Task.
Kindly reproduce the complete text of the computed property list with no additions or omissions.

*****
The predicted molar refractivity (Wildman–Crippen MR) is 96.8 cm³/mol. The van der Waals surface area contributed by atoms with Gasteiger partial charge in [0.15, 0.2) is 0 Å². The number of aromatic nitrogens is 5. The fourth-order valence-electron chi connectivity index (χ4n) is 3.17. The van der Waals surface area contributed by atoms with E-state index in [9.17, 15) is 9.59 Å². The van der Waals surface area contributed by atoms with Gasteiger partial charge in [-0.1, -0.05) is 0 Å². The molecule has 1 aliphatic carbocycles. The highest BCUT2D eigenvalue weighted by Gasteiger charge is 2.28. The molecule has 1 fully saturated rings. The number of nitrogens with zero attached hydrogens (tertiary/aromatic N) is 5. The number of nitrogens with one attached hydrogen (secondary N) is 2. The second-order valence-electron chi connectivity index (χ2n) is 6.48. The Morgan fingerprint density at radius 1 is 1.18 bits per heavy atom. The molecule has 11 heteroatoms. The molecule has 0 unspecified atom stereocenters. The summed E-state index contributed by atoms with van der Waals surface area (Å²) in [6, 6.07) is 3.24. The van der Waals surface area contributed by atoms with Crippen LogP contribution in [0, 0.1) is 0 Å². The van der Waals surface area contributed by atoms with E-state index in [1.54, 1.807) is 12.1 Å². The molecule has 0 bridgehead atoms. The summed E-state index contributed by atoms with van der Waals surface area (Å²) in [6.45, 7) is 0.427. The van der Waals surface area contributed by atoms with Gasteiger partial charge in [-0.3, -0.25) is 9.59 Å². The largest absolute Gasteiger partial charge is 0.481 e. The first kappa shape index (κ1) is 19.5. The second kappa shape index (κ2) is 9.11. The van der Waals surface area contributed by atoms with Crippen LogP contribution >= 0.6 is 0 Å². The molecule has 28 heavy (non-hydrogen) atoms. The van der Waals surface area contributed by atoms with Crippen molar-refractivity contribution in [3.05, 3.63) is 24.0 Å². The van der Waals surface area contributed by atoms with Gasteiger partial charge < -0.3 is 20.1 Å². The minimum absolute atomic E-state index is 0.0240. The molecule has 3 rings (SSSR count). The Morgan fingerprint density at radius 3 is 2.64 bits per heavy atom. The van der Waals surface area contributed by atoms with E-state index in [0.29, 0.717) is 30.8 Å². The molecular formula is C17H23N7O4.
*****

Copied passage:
The predicted molar refractivity (Wildman–Crippen MR) is 96.8 cm³/mol. The van der Waals surface area contributed by atoms with Gasteiger partial charge in [0.15, 0.2) is 0 Å². The number of aromatic nitrogens is 5. The fourth-order valence-electron chi connectivity index (χ4n) is 3.17. The van der Waals surface area contributed by atoms with E-state index in [9.17, 15) is 9.59 Å². The van der Waals surface area contributed by atoms with Gasteiger partial charge in [-0.1, -0.05) is 0 Å². The molecule has 1 aliphatic carbocycles. The highest BCUT2D eigenvalue weighted by Gasteiger charge is 2.28. The molecule has 1 fully saturated rings. The number of nitrogens with zero attached hydrogens (tertiary/aromatic N) is 5. The number of nitrogens with one attached hydrogen (secondary N) is 2. The second-order valence-electron chi connectivity index (χ2n) is 6.48. The Morgan fingerprint density at radius 1 is 1.18 bits per heavy atom. The molecule has 11 heteroatoms. The molecule has 0 unspecified atom stereocenters. The summed E-state index contributed by atoms with van der Waals surface area (Å²) in [6, 6.07) is 3.24. The van der Waals surface area contributed by atoms with Crippen LogP contribution in [0, 0.1) is 0 Å². The van der Waals surface area contributed by atoms with E-state index in [1.54, 1.807) is 12.1 Å². The molecule has 0 bridgehead atoms. The summed E-state index contributed by atoms with van der Waals surface area (Å²) in [6.45, 7) is 0.427. The van der Waals surface area contributed by atoms with Gasteiger partial charge in [-0.3, -0.25) is 9.59 Å². The largest absolute Gasteiger partial charge is 0.481 e. The first kappa shape index (κ1) is 19.5. The second kappa shape index (κ2) is 9.11. The van der Waals surface area contributed by atoms with Crippen LogP contribution >= 0.6 is 0 Å². The molecule has 28 heavy (non-hydrogen) atoms. The van der Waals surface area contributed by atoms with Crippen molar-refractivity contribution in [3.05, 3.63) is 24.0 Å². The van der Waals surface area contributed by atoms with Gasteiger partial charge < -0.3 is 20.1 Å². The minimum absolute atomic E-state index is 0.0240. The molecule has 3 rings (SSSR count). The Morgan fingerprint density at radius 3 is 2.64 bits per heavy atom. The van der Waals surface area contributed by atoms with E-state index in [0.29, 0.717) is 30.8 Å². The molecular formula is C17H23N7O4.